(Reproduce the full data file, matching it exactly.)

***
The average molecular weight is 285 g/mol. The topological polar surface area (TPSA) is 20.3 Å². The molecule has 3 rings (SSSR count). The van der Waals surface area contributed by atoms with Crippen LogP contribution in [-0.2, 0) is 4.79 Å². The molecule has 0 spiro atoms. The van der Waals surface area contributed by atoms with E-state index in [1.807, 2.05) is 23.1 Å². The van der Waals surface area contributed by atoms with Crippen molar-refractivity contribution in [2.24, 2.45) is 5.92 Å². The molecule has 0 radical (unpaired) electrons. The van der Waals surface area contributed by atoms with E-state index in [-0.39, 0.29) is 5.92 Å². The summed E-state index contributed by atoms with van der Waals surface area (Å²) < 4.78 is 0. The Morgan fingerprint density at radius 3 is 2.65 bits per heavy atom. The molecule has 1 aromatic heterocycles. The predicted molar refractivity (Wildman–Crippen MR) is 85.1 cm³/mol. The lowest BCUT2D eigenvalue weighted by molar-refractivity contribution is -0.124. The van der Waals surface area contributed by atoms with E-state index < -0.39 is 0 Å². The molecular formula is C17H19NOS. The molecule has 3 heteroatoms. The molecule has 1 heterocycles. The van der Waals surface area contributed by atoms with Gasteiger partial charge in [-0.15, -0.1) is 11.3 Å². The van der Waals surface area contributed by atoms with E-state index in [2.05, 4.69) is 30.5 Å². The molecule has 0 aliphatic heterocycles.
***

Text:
The average molecular weight is 285 g/mol. The topological polar surface area (TPSA) is 20.3 Å². The molecule has 3 rings (SSSR count). The van der Waals surface area contributed by atoms with Crippen LogP contribution in [-0.2, 0) is 4.79 Å². The molecule has 0 spiro atoms. The van der Waals surface area contributed by atoms with E-state index in [1.807, 2.05) is 23.1 Å². The van der Waals surface area contributed by atoms with Crippen molar-refractivity contribution in [2.24, 2.45) is 5.92 Å². The molecule has 0 radical (unpaired) electrons. The van der Waals surface area contributed by atoms with E-state index in [-0.39, 0.29) is 5.92 Å². The summed E-state index contributed by atoms with van der Waals surface area (Å²) < 4.78 is 0. The Morgan fingerprint density at radius 3 is 2.65 bits per heavy atom. The molecule has 1 aromatic heterocycles. The predicted molar refractivity (Wildman–Crippen MR) is 85.1 cm³/mol. The lowest BCUT2D eigenvalue weighted by molar-refractivity contribution is -0.124. The van der Waals surface area contributed by atoms with E-state index < -0.39 is 0 Å². The molecular formula is C17H19NOS. The molecule has 3 heteroatoms. The molecule has 1 heterocycles. The van der Waals surface area contributed by atoms with Gasteiger partial charge in [-0.15, -0.1) is 11.3 Å². The van der Waals surface area contributed by atoms with E-state index in [2.05, 4.69) is 30.5 Å². The molecule has 0 aliphatic heterocycles.